I hope this letter finds you all well. Trudel worries anxiously when she does not get word from you. Sometimes we do not feel we get all the news.
We have been very happy and she has been very brave this past year. Many millions of people are out of work in this country and those who are employed are paid so little. Trudel works very hard.
Three thousand lawyers in Chicago are starving with no work and no office. We have 10,000 lawyers in Chicago alone. Our dollar is worth only 59 cents. Under Roosevelt and Democrats food and everything costs more and the taxes are so heavy that business has not started again since the depression, which makes it VERY HARD for lawyers to keep their offices and place in the profession.
By working 18 hours a day I have done 20% better in 1935 than in 1934, but everything cost more this year than before. I write you because you should know if we could we would do something to help some of you come here. But this is impossible now. And it breaks Trudel’s heart that she can not help and the man who loves her can not. Everything is uncertain. Election year is 1936.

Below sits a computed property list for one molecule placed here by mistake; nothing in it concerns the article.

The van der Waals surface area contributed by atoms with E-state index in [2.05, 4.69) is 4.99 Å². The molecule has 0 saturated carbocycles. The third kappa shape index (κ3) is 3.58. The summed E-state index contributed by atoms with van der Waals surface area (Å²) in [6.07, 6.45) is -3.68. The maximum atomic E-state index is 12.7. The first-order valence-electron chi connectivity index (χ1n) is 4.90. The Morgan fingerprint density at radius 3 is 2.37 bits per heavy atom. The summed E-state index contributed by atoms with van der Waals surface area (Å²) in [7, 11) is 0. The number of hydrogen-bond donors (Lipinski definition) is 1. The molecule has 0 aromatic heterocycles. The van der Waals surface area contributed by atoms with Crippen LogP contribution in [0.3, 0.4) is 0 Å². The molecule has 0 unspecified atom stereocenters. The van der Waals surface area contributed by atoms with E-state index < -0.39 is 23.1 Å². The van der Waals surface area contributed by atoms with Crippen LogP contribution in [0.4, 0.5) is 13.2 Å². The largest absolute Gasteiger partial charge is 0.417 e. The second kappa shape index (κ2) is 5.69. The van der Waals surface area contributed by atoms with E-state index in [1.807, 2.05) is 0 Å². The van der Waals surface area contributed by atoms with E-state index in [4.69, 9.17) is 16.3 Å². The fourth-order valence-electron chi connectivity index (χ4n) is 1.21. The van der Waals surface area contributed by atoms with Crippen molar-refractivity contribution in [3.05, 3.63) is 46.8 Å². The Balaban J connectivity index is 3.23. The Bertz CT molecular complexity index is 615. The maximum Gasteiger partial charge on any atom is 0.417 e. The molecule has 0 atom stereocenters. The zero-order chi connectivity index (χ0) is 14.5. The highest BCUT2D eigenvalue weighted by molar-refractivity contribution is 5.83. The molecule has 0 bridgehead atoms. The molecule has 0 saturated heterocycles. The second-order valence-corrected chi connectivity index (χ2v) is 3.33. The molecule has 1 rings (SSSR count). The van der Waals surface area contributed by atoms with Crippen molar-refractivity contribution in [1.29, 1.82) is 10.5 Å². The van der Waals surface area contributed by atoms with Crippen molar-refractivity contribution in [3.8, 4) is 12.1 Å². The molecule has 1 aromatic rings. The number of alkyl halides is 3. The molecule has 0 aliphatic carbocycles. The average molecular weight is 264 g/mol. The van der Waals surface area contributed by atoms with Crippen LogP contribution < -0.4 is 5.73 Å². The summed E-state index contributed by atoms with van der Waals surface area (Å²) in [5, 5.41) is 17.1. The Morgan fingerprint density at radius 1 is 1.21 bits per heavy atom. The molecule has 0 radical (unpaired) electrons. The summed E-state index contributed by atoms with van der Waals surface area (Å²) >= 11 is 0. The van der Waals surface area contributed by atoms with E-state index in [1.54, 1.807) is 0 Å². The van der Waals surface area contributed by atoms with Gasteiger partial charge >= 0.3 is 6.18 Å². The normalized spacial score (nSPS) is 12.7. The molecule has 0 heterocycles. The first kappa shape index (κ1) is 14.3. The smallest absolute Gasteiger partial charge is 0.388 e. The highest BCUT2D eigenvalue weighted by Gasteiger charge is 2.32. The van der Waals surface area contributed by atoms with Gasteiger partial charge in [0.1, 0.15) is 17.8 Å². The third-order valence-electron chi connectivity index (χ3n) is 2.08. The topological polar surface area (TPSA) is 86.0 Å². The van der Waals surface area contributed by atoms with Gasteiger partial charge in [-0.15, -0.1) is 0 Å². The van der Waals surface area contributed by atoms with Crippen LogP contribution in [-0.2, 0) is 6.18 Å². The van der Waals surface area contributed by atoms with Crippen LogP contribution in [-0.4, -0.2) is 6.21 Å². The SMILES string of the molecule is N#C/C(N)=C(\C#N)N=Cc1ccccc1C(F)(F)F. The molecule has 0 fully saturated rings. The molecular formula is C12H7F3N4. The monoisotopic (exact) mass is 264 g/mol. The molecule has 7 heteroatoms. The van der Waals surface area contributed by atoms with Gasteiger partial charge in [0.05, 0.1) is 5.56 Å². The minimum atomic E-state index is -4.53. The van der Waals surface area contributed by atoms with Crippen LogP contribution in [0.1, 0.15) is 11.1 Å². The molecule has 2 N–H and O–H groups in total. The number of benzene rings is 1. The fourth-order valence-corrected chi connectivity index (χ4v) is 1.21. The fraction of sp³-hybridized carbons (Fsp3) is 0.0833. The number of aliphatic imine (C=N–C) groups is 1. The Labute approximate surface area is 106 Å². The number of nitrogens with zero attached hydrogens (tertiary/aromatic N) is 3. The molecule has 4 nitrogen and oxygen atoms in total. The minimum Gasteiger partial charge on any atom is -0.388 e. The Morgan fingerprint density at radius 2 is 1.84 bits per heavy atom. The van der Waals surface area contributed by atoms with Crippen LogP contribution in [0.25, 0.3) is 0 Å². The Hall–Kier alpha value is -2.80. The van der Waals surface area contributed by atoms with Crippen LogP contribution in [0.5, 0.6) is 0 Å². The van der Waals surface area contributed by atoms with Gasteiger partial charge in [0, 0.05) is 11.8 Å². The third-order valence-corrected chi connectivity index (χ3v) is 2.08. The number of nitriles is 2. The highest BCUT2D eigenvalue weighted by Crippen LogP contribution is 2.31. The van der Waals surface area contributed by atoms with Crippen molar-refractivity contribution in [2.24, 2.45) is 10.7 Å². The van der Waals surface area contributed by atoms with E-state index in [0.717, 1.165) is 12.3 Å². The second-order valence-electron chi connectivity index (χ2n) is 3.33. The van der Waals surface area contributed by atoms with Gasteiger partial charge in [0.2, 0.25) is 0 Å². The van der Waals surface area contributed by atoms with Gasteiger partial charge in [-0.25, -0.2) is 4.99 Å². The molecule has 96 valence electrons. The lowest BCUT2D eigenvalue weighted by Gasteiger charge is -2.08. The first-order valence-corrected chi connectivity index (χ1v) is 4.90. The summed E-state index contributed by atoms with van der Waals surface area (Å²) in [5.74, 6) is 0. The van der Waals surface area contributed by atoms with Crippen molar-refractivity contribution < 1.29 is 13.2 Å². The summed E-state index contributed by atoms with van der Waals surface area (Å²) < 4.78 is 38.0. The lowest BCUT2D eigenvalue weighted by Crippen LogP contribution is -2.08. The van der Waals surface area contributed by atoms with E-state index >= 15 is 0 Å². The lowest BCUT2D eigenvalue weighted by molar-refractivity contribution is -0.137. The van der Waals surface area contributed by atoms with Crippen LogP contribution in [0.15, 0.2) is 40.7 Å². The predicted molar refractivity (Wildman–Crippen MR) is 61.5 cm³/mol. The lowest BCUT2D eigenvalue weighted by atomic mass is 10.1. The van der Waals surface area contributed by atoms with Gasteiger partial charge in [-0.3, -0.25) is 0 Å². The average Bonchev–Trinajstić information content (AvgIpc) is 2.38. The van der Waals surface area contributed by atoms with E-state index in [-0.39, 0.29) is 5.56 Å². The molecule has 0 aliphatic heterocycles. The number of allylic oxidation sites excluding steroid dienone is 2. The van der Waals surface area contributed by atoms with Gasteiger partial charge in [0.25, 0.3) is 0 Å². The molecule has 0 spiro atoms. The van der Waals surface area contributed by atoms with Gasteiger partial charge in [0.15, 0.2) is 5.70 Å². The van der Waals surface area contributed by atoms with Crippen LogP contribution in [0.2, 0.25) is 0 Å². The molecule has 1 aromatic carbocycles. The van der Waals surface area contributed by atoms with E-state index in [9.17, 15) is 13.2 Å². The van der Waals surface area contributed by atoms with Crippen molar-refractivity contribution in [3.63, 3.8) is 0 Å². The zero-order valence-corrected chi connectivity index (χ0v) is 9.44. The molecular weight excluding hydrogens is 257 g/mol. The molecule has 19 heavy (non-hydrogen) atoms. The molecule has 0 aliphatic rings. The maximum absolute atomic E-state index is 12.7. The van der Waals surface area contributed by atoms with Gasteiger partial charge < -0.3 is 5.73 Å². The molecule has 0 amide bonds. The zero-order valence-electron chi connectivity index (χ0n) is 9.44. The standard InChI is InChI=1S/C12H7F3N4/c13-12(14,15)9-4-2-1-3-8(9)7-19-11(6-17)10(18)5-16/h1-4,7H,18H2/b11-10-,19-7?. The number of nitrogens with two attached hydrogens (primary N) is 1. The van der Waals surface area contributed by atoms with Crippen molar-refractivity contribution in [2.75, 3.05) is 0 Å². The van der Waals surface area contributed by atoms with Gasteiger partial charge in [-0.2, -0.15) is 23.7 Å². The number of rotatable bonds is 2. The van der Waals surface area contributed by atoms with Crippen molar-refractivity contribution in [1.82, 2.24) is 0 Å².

Would you make me happy? Write oftener to dear Trudel. Every day she asks – any mail from Germany? And she looks so sad waiting so long for letters, she gets so few.
Her throat bothers her. She has had a BAD cold and fever. She is so true and beautiful. She does not know what I am writing. She has written nothing to worry you since coming here, but everything is not easy for her and to get started in a strange country is lonesome work and very hard.
This letter was written by Leonard J. Grossman, Trudel’s fiance and my father, to Trudel’s sisters and her father in the midst of the depression, as dark clouds were gathering over Europe.